At step 504, the reader determines whether the user wearing the tag device 142 has encountered a wash station within a configurable period of time (e.g., 90 seconds). In some embodiments, the reader 104 determines whether the tag device 142 has encountered the wash station by transmitting a query message in a second frequency range requesting event log data stored in the memory of the tag device 142 and receiving a message from the tag device 142 in response in the same second frequency range. In some embodiments, the second frequency ranges from 1.9 GHz to 2.1 GHz. In an exemplary embodiment, the second frequency is 2.0 GHz. The size of the event log data transmitted between the tag device and the reader may be approximately 10 KB-20 KB. If the reader 104 determines that the user has encountered a wash station within the configurable period of time (e.g., by reading an event log stored in the tag device memory), process 500 advances to step 506, in which the reader 104 records an encounter success event in an event log. In various embodiments, the event log may be stored in the memory of one or both of the tag device 142 and the tag reader 104. In some embodiments, the reader 104 records the timestamp and location of the encounter success event in an event log associated with the user's unique ID number. At pre-determined intervals, the reader 104 may use a suitable communication network (e.g., LoRa, WiFi) to push the data to a gateway computing device (e.g., gateway computing device 106) that subsequently pushes the event log data to a cloud server (e.g., cloud server 112). In other embodiments, the reader 104 uploads the event log data to the cloud server 112 directly via a cellular communication link.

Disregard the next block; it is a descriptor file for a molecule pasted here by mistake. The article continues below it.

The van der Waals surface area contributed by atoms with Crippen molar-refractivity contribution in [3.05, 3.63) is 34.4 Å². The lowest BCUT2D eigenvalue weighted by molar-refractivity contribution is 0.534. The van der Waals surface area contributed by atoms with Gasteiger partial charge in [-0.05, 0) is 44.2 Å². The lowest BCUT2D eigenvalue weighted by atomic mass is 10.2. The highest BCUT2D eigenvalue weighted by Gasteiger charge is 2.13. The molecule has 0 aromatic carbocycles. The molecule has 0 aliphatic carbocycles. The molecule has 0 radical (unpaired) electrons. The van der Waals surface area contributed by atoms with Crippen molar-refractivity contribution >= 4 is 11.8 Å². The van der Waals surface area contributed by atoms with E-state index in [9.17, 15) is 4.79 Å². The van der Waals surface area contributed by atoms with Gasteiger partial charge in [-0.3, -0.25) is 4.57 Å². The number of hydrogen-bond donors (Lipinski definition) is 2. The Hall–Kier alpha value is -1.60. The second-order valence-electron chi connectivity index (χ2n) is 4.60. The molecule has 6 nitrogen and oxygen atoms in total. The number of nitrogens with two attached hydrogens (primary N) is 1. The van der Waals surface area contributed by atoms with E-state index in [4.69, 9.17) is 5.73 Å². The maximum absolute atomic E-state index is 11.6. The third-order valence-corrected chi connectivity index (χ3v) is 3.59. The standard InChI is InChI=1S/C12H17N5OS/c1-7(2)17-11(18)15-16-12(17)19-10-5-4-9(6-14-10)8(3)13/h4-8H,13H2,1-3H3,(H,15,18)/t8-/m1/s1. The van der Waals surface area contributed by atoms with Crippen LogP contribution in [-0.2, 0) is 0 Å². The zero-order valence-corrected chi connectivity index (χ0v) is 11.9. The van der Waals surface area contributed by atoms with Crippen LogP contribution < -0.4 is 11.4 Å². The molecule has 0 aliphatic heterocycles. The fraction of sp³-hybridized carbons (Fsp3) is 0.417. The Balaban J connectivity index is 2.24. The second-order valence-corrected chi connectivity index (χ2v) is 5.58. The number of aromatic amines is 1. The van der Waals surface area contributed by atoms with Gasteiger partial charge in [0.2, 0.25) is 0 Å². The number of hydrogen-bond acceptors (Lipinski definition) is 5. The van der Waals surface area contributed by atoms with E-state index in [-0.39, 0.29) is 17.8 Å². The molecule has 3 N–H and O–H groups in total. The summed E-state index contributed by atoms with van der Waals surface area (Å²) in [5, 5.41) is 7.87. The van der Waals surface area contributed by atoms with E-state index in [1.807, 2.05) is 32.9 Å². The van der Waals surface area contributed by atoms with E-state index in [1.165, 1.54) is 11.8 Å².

If, however, the reader 104 determines at step 504 that the user has not encountered a wash station within the second configurable time period, process 500 concludes at step 508 as the reader 104 records an encounter failure event in an event log. In some embodiments, step 508 also includes providing the user with feedback (e.g., an alarm sound, a flashing light) by activating a feedback device (e.g., feedback device 118).